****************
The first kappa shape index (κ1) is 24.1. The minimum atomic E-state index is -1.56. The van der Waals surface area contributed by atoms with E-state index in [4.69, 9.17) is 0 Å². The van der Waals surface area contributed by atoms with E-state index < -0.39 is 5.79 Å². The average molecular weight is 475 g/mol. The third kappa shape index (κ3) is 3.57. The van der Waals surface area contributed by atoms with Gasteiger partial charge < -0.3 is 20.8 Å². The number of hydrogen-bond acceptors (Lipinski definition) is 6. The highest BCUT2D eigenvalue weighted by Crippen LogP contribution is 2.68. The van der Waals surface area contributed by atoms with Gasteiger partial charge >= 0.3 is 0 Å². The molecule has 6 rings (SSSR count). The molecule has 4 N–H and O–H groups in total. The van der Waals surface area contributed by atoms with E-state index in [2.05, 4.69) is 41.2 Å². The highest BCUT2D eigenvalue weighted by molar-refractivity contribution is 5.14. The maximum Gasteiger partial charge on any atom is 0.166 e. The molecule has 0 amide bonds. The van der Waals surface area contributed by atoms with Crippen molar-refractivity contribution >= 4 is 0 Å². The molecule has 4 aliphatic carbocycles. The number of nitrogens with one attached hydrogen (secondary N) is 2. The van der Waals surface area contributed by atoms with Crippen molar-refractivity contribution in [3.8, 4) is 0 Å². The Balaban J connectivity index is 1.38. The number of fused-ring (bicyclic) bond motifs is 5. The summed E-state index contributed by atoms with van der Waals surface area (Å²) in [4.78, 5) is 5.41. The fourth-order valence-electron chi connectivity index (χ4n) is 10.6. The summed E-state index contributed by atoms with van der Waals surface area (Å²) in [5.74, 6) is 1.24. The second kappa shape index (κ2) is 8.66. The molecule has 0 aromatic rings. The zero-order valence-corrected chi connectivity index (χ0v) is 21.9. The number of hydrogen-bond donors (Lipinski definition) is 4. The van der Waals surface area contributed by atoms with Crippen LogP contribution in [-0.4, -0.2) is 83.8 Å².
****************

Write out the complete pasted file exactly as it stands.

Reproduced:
The first kappa shape index (κ1) is 24.1. The minimum atomic E-state index is -1.56. The van der Waals surface area contributed by atoms with E-state index in [4.69, 9.17) is 0 Å². The van der Waals surface area contributed by atoms with E-state index < -0.39 is 5.79 Å². The average molecular weight is 475 g/mol. The third kappa shape index (κ3) is 3.57. The van der Waals surface area contributed by atoms with Gasteiger partial charge < -0.3 is 20.8 Å². The number of hydrogen-bond acceptors (Lipinski definition) is 6. The highest BCUT2D eigenvalue weighted by Crippen LogP contribution is 2.68. The van der Waals surface area contributed by atoms with Gasteiger partial charge >= 0.3 is 0 Å². The molecule has 6 rings (SSSR count). The molecule has 4 N–H and O–H groups in total. The van der Waals surface area contributed by atoms with E-state index in [2.05, 4.69) is 41.2 Å². The highest BCUT2D eigenvalue weighted by molar-refractivity contribution is 5.14. The maximum Gasteiger partial charge on any atom is 0.166 e. The molecule has 0 amide bonds. The van der Waals surface area contributed by atoms with Crippen molar-refractivity contribution >= 4 is 0 Å². The molecule has 4 aliphatic carbocycles. The number of nitrogens with one attached hydrogen (secondary N) is 2. The van der Waals surface area contributed by atoms with Crippen molar-refractivity contribution in [3.8, 4) is 0 Å². The Balaban J connectivity index is 1.38. The number of fused-ring (bicyclic) bond motifs is 5. The summed E-state index contributed by atoms with van der Waals surface area (Å²) in [4.78, 5) is 5.41. The fourth-order valence-electron chi connectivity index (χ4n) is 10.6. The summed E-state index contributed by atoms with van der Waals surface area (Å²) in [5.74, 6) is 1.24. The second kappa shape index (κ2) is 8.66. The molecule has 0 aromatic rings. The zero-order valence-corrected chi connectivity index (χ0v) is 21.9. The number of hydrogen-bond donors (Lipinski definition) is 4. The van der Waals surface area contributed by atoms with Crippen LogP contribution in [-0.4, -0.2) is 83.8 Å².